justices to the supreme oourt. Having
passed the house last week it is now iiv
the senate, where it rests awaiting its
second reading The bill is warmly
supported, and it looked last week as
if it were bound to pass; but it loses
steadily under discission, and its
chances are now very-dubious. Objec
tion to it so far as it is expressed ap
pears to" rest chiefly or wholly on the
question of its constitutionality.
The general proceedings today weie
of a perfunctory and monotonous kind.
Introduction and first reading of bills
occupied the whole time in both houses.
This is likely to be the order for the
balance of the week. The usual flood
of propositions, wise and otherwise,
is pouring in, the greatest number of
course, being destined to die in com
mittee. Twenty-two bills were intro
duced in the senate this afternoon.
Hall a dozen were read the second
time, and one authorizing the town of
Antelope to borrow $5,000 to build
water-works was passed. A house
joint memorial to oongresss for pen
sions for Indian war veterans, the
same as Mexican war veterans, was
A house resolution for the investiga
tion of the affairs of the school land
board was concurred in.
The house convened at 2:30 this
afternoon, pursuant to adjournment.
The proceedings opened with the seo
ond reading and reference of bills, but
owing to the fact that the state printer
had not caught up with printing, the
house returned to the first reading and
introduction of hills. Eight bills were
read the second time and referred to
the proper committees., One was passed
and two were withdrawn. The bill
that passed was Whitney's, to, amend
the oity charter of Albany.
Protest Agnlnst the Exclusion of Aliens
From Lake Atllii,
Olympia, Wash., Jan. 17. In the
senate on motion of Land, Judge Mc
Gilvra, of Seattle, was granted permis
sion to address the senate. Inasmuch
as it had been announced that Judge
McQilvra had up a. senatorial lightning
rod, thero were some quizzical expres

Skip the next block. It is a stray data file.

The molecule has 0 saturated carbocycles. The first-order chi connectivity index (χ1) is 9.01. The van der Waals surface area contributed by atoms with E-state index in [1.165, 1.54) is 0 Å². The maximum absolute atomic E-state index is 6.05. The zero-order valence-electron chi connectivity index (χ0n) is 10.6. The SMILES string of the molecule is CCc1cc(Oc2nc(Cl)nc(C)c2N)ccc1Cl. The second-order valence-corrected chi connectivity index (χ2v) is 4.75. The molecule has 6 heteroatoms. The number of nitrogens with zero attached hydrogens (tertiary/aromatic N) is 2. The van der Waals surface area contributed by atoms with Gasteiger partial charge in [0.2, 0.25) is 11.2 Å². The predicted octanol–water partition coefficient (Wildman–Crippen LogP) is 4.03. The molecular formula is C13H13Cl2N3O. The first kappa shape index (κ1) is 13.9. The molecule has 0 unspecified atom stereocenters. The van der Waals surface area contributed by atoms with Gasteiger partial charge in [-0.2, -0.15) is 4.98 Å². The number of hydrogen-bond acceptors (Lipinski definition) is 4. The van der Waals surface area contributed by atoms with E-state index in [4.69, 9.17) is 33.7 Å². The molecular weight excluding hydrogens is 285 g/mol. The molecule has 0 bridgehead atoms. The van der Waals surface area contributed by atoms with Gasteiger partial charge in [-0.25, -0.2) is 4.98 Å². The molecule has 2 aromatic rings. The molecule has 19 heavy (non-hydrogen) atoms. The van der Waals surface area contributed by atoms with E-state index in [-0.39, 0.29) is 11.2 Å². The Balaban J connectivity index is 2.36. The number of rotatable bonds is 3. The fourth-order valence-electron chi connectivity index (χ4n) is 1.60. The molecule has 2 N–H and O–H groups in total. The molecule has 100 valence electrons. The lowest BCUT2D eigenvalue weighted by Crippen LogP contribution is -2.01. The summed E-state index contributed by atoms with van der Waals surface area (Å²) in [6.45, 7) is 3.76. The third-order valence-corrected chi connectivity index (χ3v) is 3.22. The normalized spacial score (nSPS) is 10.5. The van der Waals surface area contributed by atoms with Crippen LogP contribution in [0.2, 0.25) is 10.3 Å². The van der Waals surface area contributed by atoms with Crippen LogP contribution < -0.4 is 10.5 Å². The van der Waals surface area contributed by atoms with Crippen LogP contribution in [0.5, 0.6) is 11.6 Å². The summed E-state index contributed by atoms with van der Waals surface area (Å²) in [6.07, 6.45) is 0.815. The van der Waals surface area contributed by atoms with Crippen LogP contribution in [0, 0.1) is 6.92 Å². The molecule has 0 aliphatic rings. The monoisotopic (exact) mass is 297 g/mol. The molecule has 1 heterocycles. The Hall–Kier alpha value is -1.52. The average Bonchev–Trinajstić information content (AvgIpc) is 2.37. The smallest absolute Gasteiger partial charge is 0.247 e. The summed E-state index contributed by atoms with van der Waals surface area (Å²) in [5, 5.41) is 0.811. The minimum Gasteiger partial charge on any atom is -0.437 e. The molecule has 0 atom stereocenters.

sions on the faces of several senators
who are prominent in state politics.
Judge McGilvra, steppinsg inside the
cirole, referred, in a forensio style of
oratory to the death of Congressman
Dingley, and, at the conclusion of his
statement, asked foi the consideration
of a resolution petitioning the presi
dent to appoint in his stead on the
joint American-Canadian high commis
sion a resident of the Pacific North
Senator Preston suggested that it
might be well to wait until Dingley
was buried before proceeding to fill his
shoes. A discreet smile passed about
the circle, whereupon Senator Schofleld
proposed that the lesolution be made a
speoiul order for tomorrow.
Senator Hamilton then asked, inas
much as the resolution had been pre
sented by a gentleman not a member,
in what position it came before the
senate. There was a moment's hesita
tion, during whioh the chair thought
it possible to receive the communica
tion, and finally Senator Preston said
I ue wouiu stand oacK ot it. Tnat was
, acceptable to Hamilton, and. on motion
of Crow, the document was referred to
the committee on memorials.
The house resolution protesting
against the exclusion of aliens from
the Atlin mining district by the Cana
dian government was adopted 27 to 4
Hall, Preston, Reinhait and Wil
shire voting no.
Senatorial Choice on Ticket.
In the house the veto messages of
the governor were taken up. The veto
of the bill providing for the survey and
location of a roadway from Montesano,
Chehalis county, to Brookfield, Wahki
akum county, was sustained.
The bill creating a state road along
the Columbia liver from Lyle to Vash
ougal.wus vetoed, because the proposed
road parallels a navigable river, the
governor holding this to be against
good public policy in the straitened
condition of state finanoes.
Representative Moore, as the author
of the bill, stated it to be his wish that
the veto he sustained, because there is
no time now to enter into the merits of
the hill, and bis wish was simultane
Colonel Patterson, of Kitsap, pre
sented a petition for a fish hatcheiv in
Colwell presented a petition from
Cowlitz oounty for a law restraining
live stock from at large.
Judge McGilvra was accorded 10
minutes in whioh to present his Lake
Atlin and Dingley resolutions, whioh
A concurrent resolution by Brown,
requesting the respective political par'
ties of the state to place upon tHeir
tickets the choice of the party for Unit
ed States senator at elections prior to
senatorial elections, that the peopl,
may express their choice, was adopted.
The New Vork to Go to Havana.
"Washington, Jan. 18. The navy de
partment has designated the following
warships to form the squadron of evolu
tion whioh is to go south under direct
command of Admiral Sampson:
Flagshp New York, Brooklyn. In
diana, Texas, Chioago, Newark, Ma
chias. They will be accomnaniert kv ). fnl.
. lowing-named colliers and supply ships:
I Marcellus, Lebanon and Supply. Tin
; Bn'PS ie ordered to be at Havana prioi
i to the first of February next.